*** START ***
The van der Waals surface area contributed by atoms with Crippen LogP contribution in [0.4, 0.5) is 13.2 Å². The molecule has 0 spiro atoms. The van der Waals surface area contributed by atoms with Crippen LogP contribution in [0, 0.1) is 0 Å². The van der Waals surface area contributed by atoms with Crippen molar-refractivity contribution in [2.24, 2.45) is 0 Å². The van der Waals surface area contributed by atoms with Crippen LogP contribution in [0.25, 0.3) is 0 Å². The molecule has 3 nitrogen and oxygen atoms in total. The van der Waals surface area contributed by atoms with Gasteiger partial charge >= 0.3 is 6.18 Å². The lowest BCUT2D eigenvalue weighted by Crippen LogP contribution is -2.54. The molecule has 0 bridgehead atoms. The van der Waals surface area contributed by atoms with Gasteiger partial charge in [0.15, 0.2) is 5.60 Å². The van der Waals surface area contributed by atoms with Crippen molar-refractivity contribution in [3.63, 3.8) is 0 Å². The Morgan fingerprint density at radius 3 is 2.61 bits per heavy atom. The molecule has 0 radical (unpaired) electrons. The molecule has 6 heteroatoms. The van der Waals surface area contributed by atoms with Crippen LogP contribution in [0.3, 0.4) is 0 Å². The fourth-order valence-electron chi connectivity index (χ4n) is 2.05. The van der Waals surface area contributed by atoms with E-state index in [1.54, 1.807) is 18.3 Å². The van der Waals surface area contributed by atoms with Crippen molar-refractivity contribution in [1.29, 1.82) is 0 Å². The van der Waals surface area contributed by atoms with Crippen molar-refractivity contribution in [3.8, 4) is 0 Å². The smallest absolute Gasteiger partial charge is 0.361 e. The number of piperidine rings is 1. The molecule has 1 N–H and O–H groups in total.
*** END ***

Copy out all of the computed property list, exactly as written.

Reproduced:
The van der Waals surface area contributed by atoms with Crippen LogP contribution in [0.4, 0.5) is 13.2 Å². The molecule has 0 spiro atoms. The van der Waals surface area contributed by atoms with Crippen LogP contribution in [0, 0.1) is 0 Å². The van der Waals surface area contributed by atoms with Crippen molar-refractivity contribution in [2.24, 2.45) is 0 Å². The van der Waals surface area contributed by atoms with Crippen LogP contribution in [0.25, 0.3) is 0 Å². The molecule has 3 nitrogen and oxygen atoms in total. The van der Waals surface area contributed by atoms with Gasteiger partial charge >= 0.3 is 6.18 Å². The lowest BCUT2D eigenvalue weighted by Crippen LogP contribution is -2.54. The molecule has 0 bridgehead atoms. The van der Waals surface area contributed by atoms with Gasteiger partial charge in [0.15, 0.2) is 5.60 Å². The van der Waals surface area contributed by atoms with Crippen molar-refractivity contribution in [3.63, 3.8) is 0 Å². The Morgan fingerprint density at radius 3 is 2.61 bits per heavy atom. The molecule has 0 radical (unpaired) electrons. The molecule has 6 heteroatoms. The van der Waals surface area contributed by atoms with Crippen LogP contribution in [0.3, 0.4) is 0 Å². The fourth-order valence-electron chi connectivity index (χ4n) is 2.05. The van der Waals surface area contributed by atoms with E-state index in [1.54, 1.807) is 18.3 Å². The van der Waals surface area contributed by atoms with Crippen molar-refractivity contribution in [1.29, 1.82) is 0 Å². The van der Waals surface area contributed by atoms with Crippen molar-refractivity contribution in [3.8, 4) is 0 Å². The smallest absolute Gasteiger partial charge is 0.361 e. The number of piperidine rings is 1. The molecule has 1 N–H and O–H groups in total.